I purposely avoided anyplace with people. I had my books and papers on the seat beside me with a couple of bottles of soda and some sandwiches wrapped in waxed paper. I was working on the complexity of the adjectival endings Russian uses, and I knew Continue reading

The First Chelan

Although Wikipedia describes this image as the steamer John Gates navigating Priest Rapids in 1884, the locality is surely not Priest Rapids, but Rock Island Rapids where the Chelan capsized on her upriver attempt and lost her rudder on her return downriver.

I’ve struggled with where to begin the story of the first steamboat Chelan. It’s a tale with roots in the larger conflicts that made the Northwest of the 1870s such a tragic and violent place. The steamboat wouldn’t even have been built if it were not for the breakout of the Nez Percés under Chief Joseph, but it wasn’t built as a direct result of that conflict. It was a response to another attempt by Native Americans to claim their natural rights and to reclaim their freedom. Even so, that was still only an indirect cause of this steamboat’s birth. It was a result of a murder by renegade Indians, angered by the deaths of their friends and family who were cut to pieces by the gatling gun mounted on a different river steamboat. Yet Chelan wasn’t built because the Perkins died. But all of these events led to the eventual arrest of Chief Moses and the removal of his followers from their land in the Columbia Basin. It was the creation of a new reservation for the Sinkiuse Indians that inspired the army to build the Chelan. The boat was needed as a ferry for crossing the Columbia River on the trail to a newly established fort that would safeguard Moses’ Indians on their new reservation.

As far as I know, no photographs of the steamboat Chelan exist. There are photographs of a later steamboat, built in 1902, which operated on the upper stretch of the Columbia until it was retired in 1910 when freight began moving by rail. The 125 foot sternwheeler was operated by the Columbia & Okanogan Steamboat Company. It was one of four retired steamboats tied to one another at a Wenatchee mooring, that burned in a spectacular fire on July 8, 1915. Continue reading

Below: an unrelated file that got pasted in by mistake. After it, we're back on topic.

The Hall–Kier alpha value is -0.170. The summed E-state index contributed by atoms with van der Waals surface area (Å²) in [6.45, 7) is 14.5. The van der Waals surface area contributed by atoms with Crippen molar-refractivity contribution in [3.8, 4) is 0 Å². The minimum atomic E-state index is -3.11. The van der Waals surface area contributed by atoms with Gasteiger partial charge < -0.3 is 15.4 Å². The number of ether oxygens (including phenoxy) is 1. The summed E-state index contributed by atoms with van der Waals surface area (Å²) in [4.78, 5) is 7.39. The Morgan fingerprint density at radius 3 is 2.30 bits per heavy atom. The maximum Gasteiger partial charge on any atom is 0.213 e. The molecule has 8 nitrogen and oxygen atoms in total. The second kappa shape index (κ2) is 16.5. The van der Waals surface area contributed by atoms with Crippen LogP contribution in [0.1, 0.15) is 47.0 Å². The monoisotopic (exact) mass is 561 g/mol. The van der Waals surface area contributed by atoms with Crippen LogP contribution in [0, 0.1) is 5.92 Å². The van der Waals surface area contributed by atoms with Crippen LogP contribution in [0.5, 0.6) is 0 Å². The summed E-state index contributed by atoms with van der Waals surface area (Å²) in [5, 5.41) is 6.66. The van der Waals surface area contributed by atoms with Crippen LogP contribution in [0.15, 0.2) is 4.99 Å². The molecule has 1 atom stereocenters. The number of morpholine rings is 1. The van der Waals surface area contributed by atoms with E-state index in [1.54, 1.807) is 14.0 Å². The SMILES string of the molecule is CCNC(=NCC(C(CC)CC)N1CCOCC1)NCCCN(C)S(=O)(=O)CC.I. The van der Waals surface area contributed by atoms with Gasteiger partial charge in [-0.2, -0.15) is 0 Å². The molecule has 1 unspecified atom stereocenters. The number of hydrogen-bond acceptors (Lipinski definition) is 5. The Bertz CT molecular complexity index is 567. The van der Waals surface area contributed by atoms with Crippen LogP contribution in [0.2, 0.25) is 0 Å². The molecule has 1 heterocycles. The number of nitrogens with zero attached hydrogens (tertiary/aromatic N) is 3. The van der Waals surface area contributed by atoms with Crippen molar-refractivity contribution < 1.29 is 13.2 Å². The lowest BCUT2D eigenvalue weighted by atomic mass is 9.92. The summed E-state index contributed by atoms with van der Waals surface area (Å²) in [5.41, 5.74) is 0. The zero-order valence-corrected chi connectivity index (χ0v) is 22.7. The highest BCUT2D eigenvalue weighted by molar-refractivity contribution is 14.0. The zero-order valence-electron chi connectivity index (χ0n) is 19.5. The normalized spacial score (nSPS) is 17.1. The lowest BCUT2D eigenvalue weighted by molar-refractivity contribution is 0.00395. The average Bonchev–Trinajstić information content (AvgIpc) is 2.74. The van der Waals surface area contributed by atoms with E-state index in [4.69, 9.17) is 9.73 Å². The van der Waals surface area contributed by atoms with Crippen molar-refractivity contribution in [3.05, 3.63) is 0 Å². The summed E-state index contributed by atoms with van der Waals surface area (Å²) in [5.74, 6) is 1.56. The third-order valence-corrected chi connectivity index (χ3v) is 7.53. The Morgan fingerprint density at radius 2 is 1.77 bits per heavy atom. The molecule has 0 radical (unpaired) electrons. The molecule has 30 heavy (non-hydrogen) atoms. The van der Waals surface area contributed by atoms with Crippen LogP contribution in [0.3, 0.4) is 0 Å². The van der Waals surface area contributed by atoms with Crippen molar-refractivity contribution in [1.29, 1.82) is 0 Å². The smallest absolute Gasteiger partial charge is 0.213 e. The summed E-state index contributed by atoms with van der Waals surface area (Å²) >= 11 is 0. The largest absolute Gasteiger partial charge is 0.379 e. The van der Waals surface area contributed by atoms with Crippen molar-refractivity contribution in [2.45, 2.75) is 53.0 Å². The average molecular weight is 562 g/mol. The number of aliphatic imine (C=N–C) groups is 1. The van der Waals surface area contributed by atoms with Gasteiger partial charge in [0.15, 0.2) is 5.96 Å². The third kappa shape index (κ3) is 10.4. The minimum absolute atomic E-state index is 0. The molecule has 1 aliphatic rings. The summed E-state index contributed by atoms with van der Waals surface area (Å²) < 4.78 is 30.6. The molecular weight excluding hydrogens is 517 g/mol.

The Summer it Rained Airplanes

Two mechanics crank the handle of a USAAF Bell P-39Q-1-BE Airacobra, at Hamilton Army Airfield, California, in July, 1943. Saga Boy II was flown by Lt.Col. Edward S. Chickering, commander of the 357th Fighter Group. USAAF photograph as published in Wikipedia Commons.

Early Sunday morning, June 11, 1944, Stanley L. Stroud opened the door to the cockpit of his P-39Q fighter trainer for the last time. Stroud lifted off from Moses Lake Army Air Force Base and headed towards the Lower Crab Creek country to practice strafing or firing his cannon. Maybe both. Maybe he was one of the “flyboys” my dad accused of shooting at livestock grazing along the creek.

Stroud probably drained his ammo cans before pulling up out of the valley, headed east. He may even have jettisoned the empty shells, although that practice was frowned upon. We used to collect .50 caliber shells, some of them still live, and other ammunition from time to time as we wandered across the vacant lands along the creek. With his ammo used up, Stroud gunned the engine and pulled back on the stick to sweep upwards out of the Crab Creek Valley. It would have been a thrill of sheer power, with a roaring 12 cylinder engine just behind his seat, one of the most muscular machines in the world. At the time, nobody knew why it happened, but pilots had for years reported that the P-39 would sometimes spin out of control. As Stroud gained altitude and shot eastwards along the northern flank of Saddle Mountain it happened to him. Stroud may have been knocked unconscious by inertia forcing the blood out of his brain. We can only hope that was the case. His plane plummeted in a tight spiral known as a Stall/Spin, exploding against the face of Saddle Mountain in a huge fireball. A seared patch of hillside, roughly the shape of Alaska, was branded into the sagebrush for at least the next forty years. Today you’d have to know where to look.

When I first heard his story in grade school, the pilot had no name and the story was told as if such an accident were unusual. It was one of the legacy tales that made my hometown seem special. But when I began to research that incident for this article I discovered something astounding. Stroud’s death was only one of 123 accidents involving P-39s from two Army Air Force Base Units located in Moses Lake and Ephrata that were training fighter pilots that summer 1944. All of these incidents occurred in only about five months, from late April to late August, 1944 (except one, which took place the following January). Continue reading